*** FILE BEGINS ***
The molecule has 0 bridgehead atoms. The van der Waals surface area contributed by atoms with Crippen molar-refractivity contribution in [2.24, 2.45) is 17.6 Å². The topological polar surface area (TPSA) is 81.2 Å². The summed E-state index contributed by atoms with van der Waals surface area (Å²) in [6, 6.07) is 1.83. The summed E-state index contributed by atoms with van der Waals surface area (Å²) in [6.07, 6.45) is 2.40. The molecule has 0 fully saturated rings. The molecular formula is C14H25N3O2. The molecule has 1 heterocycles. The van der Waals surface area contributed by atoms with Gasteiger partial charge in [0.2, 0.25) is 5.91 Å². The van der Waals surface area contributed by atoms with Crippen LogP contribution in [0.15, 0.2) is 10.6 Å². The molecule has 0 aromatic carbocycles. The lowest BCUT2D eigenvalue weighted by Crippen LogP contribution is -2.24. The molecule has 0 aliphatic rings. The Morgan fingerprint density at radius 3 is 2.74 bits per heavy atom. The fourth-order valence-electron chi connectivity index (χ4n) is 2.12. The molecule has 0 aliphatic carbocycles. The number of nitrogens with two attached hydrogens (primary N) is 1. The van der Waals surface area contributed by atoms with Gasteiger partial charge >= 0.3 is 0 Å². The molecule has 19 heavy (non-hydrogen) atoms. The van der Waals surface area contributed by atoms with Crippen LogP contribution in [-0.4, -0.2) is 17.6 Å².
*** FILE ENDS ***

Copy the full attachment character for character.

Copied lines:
The molecule has 0 bridgehead atoms. The van der Waals surface area contributed by atoms with Crippen molar-refractivity contribution in [2.24, 2.45) is 17.6 Å². The topological polar surface area (TPSA) is 81.2 Å². The summed E-state index contributed by atoms with van der Waals surface area (Å²) in [6, 6.07) is 1.83. The summed E-state index contributed by atoms with van der Waals surface area (Å²) in [6.07, 6.45) is 2.40. The molecule has 0 fully saturated rings. The molecular formula is C14H25N3O2. The molecule has 1 heterocycles. The van der Waals surface area contributed by atoms with Gasteiger partial charge in [0.2, 0.25) is 5.91 Å². The van der Waals surface area contributed by atoms with Crippen LogP contribution in [0.15, 0.2) is 10.6 Å². The molecule has 0 aromatic carbocycles. The lowest BCUT2D eigenvalue weighted by Crippen LogP contribution is -2.24. The molecule has 0 aliphatic rings. The Morgan fingerprint density at radius 3 is 2.74 bits per heavy atom. The fourth-order valence-electron chi connectivity index (χ4n) is 2.12. The molecule has 0 aliphatic carbocycles. The number of nitrogens with two attached hydrogens (primary N) is 1. The van der Waals surface area contributed by atoms with Gasteiger partial charge >= 0.3 is 0 Å². The molecule has 19 heavy (non-hydrogen) atoms. The van der Waals surface area contributed by atoms with Crippen LogP contribution in [-0.4, -0.2) is 17.6 Å².